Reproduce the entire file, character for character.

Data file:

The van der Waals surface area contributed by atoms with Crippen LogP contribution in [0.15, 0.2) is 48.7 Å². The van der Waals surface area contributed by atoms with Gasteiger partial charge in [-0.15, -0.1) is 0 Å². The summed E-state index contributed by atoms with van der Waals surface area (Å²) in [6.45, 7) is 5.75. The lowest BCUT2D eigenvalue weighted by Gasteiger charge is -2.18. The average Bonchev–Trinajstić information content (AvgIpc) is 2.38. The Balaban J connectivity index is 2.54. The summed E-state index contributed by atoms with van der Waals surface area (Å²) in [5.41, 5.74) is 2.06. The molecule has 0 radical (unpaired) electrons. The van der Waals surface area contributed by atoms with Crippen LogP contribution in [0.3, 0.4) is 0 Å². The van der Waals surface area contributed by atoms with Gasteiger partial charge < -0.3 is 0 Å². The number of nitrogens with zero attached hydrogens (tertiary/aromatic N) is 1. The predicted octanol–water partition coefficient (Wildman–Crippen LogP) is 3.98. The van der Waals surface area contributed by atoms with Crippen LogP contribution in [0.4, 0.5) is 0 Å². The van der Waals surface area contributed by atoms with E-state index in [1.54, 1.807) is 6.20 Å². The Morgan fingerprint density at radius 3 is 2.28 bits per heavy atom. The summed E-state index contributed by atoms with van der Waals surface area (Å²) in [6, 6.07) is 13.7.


The van der Waals surface area contributed by atoms with Crippen LogP contribution in [0.15, 0.2) is 48.7 Å². The van der Waals surface area contributed by atoms with Gasteiger partial charge in [-0.15, -0.1) is 0 Å². The summed E-state index contributed by atoms with van der Waals surface area (Å²) in [6.45, 7) is 5.75. The lowest BCUT2D eigenvalue weighted by Gasteiger charge is -2.18. The average Bonchev–Trinajstić information content (AvgIpc) is 2.38. The Balaban J connectivity index is 2.54. The summed E-state index contributed by atoms with van der Waals surface area (Å²) in [5.41, 5.74) is 2.06. The molecule has 0 radical (unpaired) electrons. The van der Waals surface area contributed by atoms with Crippen LogP contribution in [0.3, 0.4) is 0 Å². The van der Waals surface area contributed by atoms with Gasteiger partial charge < -0.3 is 0 Å². The number of nitrogens with zero attached hydrogens (tertiary/aromatic N) is 1. The predicted octanol–water partition coefficient (Wildman–Crippen LogP) is 3.98. The van der Waals surface area contributed by atoms with Crippen LogP contribution in [0.4, 0.5) is 0 Å². The van der Waals surface area contributed by atoms with E-state index in [1.54, 1.807) is 6.20 Å². The Morgan fingerprint density at radius 3 is 2.28 bits per heavy atom. The summed E-state index contributed by atoms with van der Waals surface area (Å²) in [6, 6.07) is 13.7.